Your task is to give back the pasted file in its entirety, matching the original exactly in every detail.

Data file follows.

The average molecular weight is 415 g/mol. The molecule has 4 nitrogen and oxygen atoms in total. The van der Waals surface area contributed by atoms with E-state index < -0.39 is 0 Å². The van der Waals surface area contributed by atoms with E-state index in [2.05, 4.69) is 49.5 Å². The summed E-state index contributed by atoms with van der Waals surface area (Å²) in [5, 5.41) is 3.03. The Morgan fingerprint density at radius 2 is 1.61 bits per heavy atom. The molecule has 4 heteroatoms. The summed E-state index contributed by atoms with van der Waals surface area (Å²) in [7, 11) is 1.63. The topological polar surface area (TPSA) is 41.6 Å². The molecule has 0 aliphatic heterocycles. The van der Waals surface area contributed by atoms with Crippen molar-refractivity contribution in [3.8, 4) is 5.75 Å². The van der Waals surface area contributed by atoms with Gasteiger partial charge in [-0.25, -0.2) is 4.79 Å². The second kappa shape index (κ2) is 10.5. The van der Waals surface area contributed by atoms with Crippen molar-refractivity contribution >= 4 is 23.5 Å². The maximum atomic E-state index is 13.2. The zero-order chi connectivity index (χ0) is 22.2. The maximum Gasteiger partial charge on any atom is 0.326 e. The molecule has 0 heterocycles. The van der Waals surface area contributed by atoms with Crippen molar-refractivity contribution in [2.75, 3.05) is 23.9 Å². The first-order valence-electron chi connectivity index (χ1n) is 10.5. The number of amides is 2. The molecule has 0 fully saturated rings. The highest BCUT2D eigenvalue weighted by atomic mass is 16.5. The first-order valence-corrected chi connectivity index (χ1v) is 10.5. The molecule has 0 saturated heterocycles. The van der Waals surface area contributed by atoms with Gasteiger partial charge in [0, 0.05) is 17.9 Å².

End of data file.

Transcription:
The average molecular weight is 415 g/mol. The molecule has 4 nitrogen and oxygen atoms in total. The van der Waals surface area contributed by atoms with E-state index < -0.39 is 0 Å². The van der Waals surface area contributed by atoms with E-state index in [2.05, 4.69) is 49.5 Å². The summed E-state index contributed by atoms with van der Waals surface area (Å²) in [5, 5.41) is 3.03. The Morgan fingerprint density at radius 2 is 1.61 bits per heavy atom. The molecule has 4 heteroatoms. The summed E-state index contributed by atoms with van der Waals surface area (Å²) in [7, 11) is 1.63. The topological polar surface area (TPSA) is 41.6 Å². The molecule has 0 aliphatic heterocycles. The van der Waals surface area contributed by atoms with Crippen molar-refractivity contribution in [3.8, 4) is 5.75 Å². The van der Waals surface area contributed by atoms with Gasteiger partial charge in [-0.25, -0.2) is 4.79 Å². The second kappa shape index (κ2) is 10.5. The van der Waals surface area contributed by atoms with Crippen molar-refractivity contribution >= 4 is 23.5 Å². The maximum atomic E-state index is 13.2. The zero-order chi connectivity index (χ0) is 22.2. The maximum Gasteiger partial charge on any atom is 0.326 e. The molecule has 0 heterocycles. The van der Waals surface area contributed by atoms with Crippen molar-refractivity contribution in [2.75, 3.05) is 23.9 Å². The first-order valence-electron chi connectivity index (χ1n) is 10.5. The number of amides is 2. The molecule has 0 fully saturated rings. The highest BCUT2D eigenvalue weighted by atomic mass is 16.5. The first-order valence-corrected chi connectivity index (χ1v) is 10.5. The molecule has 0 saturated heterocycles. The van der Waals surface area contributed by atoms with Gasteiger partial charge in [0, 0.05) is 17.9 Å².